Biography of U.S. President John Adams Part 3 Physical Description
About the United States President John Adams, biography and history of his career as well as physical description.
PROFILES OF THE PRESIDENTS
BEFORE THE PRESIDENCY
On the Way to the White House: For years Boston had been the center of revolutionary agitation, and it was only to be expected that a Massachusetts man would play the leading role at the Continental Congress in Philadelphia. It soon became clear that John Adams was that man. He personally pushed through the appointment of George Washington as commander in chief, won approval for the Declaration of Independence drafted by his friend Thomas Jefferson, and served as chairman of the Board of War and Ordnance--in effect as secretary of war. When it became clear that the success of the revolution depended upon European aid and Congress had to send its best men abroad, Adams sailed for Europe. In Paris he quarreled with Benjamin Franklin, the other American representative (a jealous nature was always part of the Adams character), but moving on to Holland, he negotiated a key loan that kept the revolution afloat. Later Adams was one of the three Americans who negotiated the final treaty of peace with Great Britain, and he served as the first American minister to London. Somehow, in the midst of this activity, he found time to draft a new constitution for Massachusetts and to write several lengthy and highly influential essays in support of the American war effort. Small wonder that Adams won the sobriquet of the Atlas of American Independence. Of all the founding fathers, only Washington had done more for the cause. When Washington was unanimously elected president in 1789, Adams was the obvious choice for the vice-presidency. Over a period of eight years Adams established himself as a vigorous, if not always popular, vice-president. He dreamed of the top office for himself and presided over the Senate like an impatient New England schoolmaster. Before debate on any issue could begin, the Vice-President always lectured the senators on their constitutional responsibilities. Before a vote could be taken, he insisted on summarizing the issue, as if talking to children, and frequently instructed the senators on how to vote.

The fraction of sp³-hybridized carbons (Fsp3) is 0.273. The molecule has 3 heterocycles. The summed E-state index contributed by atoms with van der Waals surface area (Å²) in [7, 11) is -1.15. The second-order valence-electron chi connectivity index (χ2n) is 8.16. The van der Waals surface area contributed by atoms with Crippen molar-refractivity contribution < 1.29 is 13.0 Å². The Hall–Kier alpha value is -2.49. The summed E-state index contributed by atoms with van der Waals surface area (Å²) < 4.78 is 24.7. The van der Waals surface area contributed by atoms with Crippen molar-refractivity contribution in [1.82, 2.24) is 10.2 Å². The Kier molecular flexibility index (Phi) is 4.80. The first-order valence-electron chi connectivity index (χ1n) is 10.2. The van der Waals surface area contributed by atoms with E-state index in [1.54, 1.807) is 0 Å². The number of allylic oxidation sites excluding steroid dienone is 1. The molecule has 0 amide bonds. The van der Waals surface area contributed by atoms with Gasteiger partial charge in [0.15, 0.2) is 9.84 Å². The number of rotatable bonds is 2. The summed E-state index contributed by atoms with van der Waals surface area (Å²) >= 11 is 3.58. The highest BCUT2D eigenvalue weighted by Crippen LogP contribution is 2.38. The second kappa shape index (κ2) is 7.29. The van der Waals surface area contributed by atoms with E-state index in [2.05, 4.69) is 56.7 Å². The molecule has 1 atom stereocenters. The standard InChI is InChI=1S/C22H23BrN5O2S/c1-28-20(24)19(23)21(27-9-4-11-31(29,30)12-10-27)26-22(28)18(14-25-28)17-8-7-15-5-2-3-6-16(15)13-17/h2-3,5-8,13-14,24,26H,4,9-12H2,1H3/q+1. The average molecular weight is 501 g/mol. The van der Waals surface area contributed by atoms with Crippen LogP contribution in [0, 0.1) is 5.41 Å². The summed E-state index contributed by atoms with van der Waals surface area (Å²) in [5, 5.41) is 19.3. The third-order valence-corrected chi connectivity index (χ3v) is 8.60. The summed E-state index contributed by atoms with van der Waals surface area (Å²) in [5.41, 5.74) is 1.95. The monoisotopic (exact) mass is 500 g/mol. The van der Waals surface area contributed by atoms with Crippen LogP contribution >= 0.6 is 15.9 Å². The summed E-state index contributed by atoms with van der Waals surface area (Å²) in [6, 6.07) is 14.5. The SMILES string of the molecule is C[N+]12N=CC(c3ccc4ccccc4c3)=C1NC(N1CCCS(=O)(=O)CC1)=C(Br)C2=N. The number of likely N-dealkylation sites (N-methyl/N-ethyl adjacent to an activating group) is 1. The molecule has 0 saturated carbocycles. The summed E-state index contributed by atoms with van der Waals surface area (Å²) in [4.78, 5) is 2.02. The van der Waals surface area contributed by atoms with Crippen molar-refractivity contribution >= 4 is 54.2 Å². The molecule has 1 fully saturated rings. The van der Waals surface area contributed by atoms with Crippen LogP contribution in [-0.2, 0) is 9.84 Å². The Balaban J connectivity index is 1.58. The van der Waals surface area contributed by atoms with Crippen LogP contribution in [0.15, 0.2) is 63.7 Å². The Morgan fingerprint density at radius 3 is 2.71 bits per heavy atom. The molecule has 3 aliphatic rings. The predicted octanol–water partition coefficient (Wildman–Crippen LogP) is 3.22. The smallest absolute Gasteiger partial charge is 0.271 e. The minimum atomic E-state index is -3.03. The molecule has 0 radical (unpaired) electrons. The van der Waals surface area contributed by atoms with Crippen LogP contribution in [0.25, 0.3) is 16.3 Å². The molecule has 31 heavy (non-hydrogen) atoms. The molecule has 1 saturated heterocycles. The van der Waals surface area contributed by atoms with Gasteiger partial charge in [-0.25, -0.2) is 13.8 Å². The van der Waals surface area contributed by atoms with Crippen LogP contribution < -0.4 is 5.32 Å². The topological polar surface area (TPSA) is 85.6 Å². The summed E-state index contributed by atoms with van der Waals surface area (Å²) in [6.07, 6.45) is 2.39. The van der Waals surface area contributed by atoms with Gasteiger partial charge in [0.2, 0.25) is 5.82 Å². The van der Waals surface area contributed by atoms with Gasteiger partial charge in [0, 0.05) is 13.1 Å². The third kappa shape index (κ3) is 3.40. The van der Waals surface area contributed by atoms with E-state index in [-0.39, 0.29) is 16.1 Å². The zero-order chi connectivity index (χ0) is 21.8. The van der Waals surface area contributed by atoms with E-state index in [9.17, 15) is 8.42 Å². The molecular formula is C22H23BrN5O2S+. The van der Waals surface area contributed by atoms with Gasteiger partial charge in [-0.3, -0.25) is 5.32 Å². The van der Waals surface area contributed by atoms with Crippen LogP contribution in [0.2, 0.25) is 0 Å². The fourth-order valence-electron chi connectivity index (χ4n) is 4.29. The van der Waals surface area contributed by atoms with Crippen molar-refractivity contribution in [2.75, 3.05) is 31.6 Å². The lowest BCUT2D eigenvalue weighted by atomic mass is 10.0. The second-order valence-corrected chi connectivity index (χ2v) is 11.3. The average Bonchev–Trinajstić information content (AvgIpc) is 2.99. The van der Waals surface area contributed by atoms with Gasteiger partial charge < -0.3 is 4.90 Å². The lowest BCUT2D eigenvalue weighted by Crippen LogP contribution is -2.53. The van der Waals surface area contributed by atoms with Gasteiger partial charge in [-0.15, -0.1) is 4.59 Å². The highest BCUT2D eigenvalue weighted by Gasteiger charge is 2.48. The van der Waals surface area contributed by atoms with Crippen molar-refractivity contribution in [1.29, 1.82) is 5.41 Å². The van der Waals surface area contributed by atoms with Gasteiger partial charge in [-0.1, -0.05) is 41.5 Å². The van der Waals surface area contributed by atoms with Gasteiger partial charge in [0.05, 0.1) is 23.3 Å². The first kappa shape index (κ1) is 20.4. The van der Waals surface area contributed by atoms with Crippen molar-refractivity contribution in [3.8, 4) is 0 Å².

His Person: With his round face, puckered lips, sharp nose, and heavy, curved brows, Adams was never considered personally attractive. Bald at the top, his forehead was high and shinny. Standing 5 ft. 7 in., Adams was always stocky, but after middle age he grew notoriously plump. Once as vice-president he asked the Senate what his formal title should be. Behind his back, several of the senators suggested "His Rotundity." Adams was not the man to take this sort of teasing lightly. Once, when asked to provide a physical description of himself, he wrote back: "I have one head, four limbs, and five senses, like any other man, and nothing peculiar in any of them....I have no miniature and have been too much abused by painters ever to sit to anyone again." As president, Adams, like Washington, received visitors in full dress--a suit of black velvet with silk stockings, silver knee and shoe buckles, white waistcoat, powdered hair, and gloves. He considered it beneath his dignity to shake hands with his guests, but bowed to them, as Washington had done. Such supercilious manners never failed to irritate his colleagues. William Maclay of Pennsylvania offered a memorable description of Adams holding court over the Senate. Seated in his chair, the Vice-President would "look on one side, then on the other, then down on the knees of his breeches, then dimple his visage with the most silly kind of half-smile, which I cannot well express in English. The Scotch-Irish have a word that hits it exactly--smudging."
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